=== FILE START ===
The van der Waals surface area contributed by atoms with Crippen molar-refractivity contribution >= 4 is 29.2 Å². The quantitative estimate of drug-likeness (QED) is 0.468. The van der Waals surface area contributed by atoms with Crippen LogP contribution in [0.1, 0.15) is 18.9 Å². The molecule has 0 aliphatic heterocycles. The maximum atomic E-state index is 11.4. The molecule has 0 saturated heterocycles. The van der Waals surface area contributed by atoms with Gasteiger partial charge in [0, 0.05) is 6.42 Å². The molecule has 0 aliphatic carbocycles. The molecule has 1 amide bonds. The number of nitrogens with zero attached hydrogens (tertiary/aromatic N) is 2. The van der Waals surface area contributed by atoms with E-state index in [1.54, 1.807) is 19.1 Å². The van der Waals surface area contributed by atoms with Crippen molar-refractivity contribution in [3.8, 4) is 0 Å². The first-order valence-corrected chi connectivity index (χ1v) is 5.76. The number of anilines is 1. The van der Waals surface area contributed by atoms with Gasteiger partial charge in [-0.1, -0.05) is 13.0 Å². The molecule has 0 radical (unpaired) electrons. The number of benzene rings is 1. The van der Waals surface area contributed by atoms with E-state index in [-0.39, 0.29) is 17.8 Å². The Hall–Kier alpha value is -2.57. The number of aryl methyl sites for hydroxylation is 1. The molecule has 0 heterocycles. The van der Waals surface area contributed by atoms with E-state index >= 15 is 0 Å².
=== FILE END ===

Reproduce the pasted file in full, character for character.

The van der Waals surface area contributed by atoms with Crippen molar-refractivity contribution >= 4 is 29.2 Å². The quantitative estimate of drug-likeness (QED) is 0.468. The van der Waals surface area contributed by atoms with Crippen LogP contribution in [0.1, 0.15) is 18.9 Å². The molecule has 0 aliphatic heterocycles. The maximum atomic E-state index is 11.4. The molecule has 0 saturated heterocycles. The van der Waals surface area contributed by atoms with Gasteiger partial charge in [0, 0.05) is 6.42 Å². The molecule has 0 aliphatic carbocycles. The molecule has 1 amide bonds. The number of nitrogens with zero attached hydrogens (tertiary/aromatic N) is 2. The van der Waals surface area contributed by atoms with E-state index in [1.54, 1.807) is 19.1 Å². The van der Waals surface area contributed by atoms with Crippen molar-refractivity contribution in [3.8, 4) is 0 Å². The first-order valence-corrected chi connectivity index (χ1v) is 5.76. The number of anilines is 1. The van der Waals surface area contributed by atoms with Gasteiger partial charge in [-0.1, -0.05) is 13.0 Å². The molecule has 0 radical (unpaired) electrons. The number of benzene rings is 1. The van der Waals surface area contributed by atoms with E-state index in [-0.39, 0.29) is 17.8 Å². The Hall–Kier alpha value is -2.57. The number of aryl methyl sites for hydroxylation is 1. The molecule has 0 heterocycles. The van der Waals surface area contributed by atoms with E-state index >= 15 is 0 Å².